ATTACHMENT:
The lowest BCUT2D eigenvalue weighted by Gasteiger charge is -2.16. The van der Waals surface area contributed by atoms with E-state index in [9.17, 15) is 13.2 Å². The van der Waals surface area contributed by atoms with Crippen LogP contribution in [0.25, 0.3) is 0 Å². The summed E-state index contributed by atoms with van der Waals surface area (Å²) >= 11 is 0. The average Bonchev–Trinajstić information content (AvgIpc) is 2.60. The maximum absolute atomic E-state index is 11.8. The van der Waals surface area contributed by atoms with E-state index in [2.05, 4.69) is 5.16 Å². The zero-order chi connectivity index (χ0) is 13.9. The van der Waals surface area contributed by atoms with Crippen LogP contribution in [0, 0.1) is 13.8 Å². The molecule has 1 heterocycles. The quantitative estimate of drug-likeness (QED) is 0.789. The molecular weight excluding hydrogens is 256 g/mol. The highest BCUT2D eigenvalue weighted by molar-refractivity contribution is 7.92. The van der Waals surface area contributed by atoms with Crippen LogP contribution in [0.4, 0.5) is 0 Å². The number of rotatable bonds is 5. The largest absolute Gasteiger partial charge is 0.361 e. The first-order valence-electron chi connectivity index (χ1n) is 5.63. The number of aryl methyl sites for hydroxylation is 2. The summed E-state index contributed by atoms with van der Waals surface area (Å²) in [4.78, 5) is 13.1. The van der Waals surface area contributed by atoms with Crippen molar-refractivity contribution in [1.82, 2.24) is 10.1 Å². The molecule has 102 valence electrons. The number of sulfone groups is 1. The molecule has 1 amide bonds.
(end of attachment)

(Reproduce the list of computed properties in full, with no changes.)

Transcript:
The lowest BCUT2D eigenvalue weighted by Gasteiger charge is -2.16. The van der Waals surface area contributed by atoms with E-state index in [9.17, 15) is 13.2 Å². The van der Waals surface area contributed by atoms with Crippen LogP contribution in [0.25, 0.3) is 0 Å². The summed E-state index contributed by atoms with van der Waals surface area (Å²) >= 11 is 0. The average Bonchev–Trinajstić information content (AvgIpc) is 2.60. The maximum absolute atomic E-state index is 11.8. The van der Waals surface area contributed by atoms with E-state index in [2.05, 4.69) is 5.16 Å². The zero-order chi connectivity index (χ0) is 13.9. The van der Waals surface area contributed by atoms with Crippen LogP contribution in [0, 0.1) is 13.8 Å². The molecule has 1 heterocycles. The quantitative estimate of drug-likeness (QED) is 0.789. The molecular weight excluding hydrogens is 256 g/mol. The highest BCUT2D eigenvalue weighted by molar-refractivity contribution is 7.92. The van der Waals surface area contributed by atoms with Crippen LogP contribution in [0.4, 0.5) is 0 Å². The number of rotatable bonds is 5. The largest absolute Gasteiger partial charge is 0.361 e. The first-order valence-electron chi connectivity index (χ1n) is 5.63. The number of aryl methyl sites for hydroxylation is 2. The summed E-state index contributed by atoms with van der Waals surface area (Å²) in [4.78, 5) is 13.1. The van der Waals surface area contributed by atoms with Crippen molar-refractivity contribution in [1.82, 2.24) is 10.1 Å². The molecule has 102 valence electrons. The number of sulfone groups is 1. The molecule has 1 amide bonds.